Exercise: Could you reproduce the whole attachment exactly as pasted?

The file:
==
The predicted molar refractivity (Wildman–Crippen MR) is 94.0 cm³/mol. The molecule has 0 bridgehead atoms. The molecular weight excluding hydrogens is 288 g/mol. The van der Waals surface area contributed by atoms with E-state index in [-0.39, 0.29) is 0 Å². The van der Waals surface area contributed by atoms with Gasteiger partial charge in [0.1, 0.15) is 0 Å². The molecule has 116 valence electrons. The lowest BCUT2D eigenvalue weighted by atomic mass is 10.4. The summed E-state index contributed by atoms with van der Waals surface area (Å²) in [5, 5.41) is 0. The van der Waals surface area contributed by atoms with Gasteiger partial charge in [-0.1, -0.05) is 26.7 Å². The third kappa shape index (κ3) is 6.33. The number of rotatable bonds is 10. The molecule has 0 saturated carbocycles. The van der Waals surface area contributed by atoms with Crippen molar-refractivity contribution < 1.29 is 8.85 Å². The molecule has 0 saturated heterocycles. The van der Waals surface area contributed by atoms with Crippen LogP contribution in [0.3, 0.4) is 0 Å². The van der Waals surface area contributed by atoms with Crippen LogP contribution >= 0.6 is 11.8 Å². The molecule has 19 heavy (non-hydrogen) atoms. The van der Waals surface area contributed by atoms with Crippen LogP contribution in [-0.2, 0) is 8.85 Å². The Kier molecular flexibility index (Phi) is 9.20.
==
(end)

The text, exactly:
The predicted molar refractivity (Wildman–Crippen MR) is 94.0 cm³/mol. The molecule has 0 bridgehead atoms. The molecular weight excluding hydrogens is 288 g/mol. The van der Waals surface area contributed by atoms with E-state index in [-0.39, 0.29) is 0 Å². The van der Waals surface area contributed by atoms with Gasteiger partial charge in [0.1, 0.15) is 0 Å². The molecule has 116 valence electrons. The lowest BCUT2D eigenvalue weighted by atomic mass is 10.4. The summed E-state index contributed by atoms with van der Waals surface area (Å²) in [5, 5.41) is 0. The van der Waals surface area contributed by atoms with Gasteiger partial charge in [-0.1, -0.05) is 26.7 Å². The third kappa shape index (κ3) is 6.33. The number of rotatable bonds is 10. The molecule has 0 saturated carbocycles. The van der Waals surface area contributed by atoms with Crippen molar-refractivity contribution < 1.29 is 8.85 Å². The molecule has 0 saturated heterocycles. The van der Waals surface area contributed by atoms with Crippen LogP contribution in [0.3, 0.4) is 0 Å². The van der Waals surface area contributed by atoms with Crippen LogP contribution >= 0.6 is 11.8 Å². The molecule has 19 heavy (non-hydrogen) atoms. The van der Waals surface area contributed by atoms with Crippen LogP contribution in [-0.2, 0) is 8.85 Å². The Kier molecular flexibility index (Phi) is 9.20.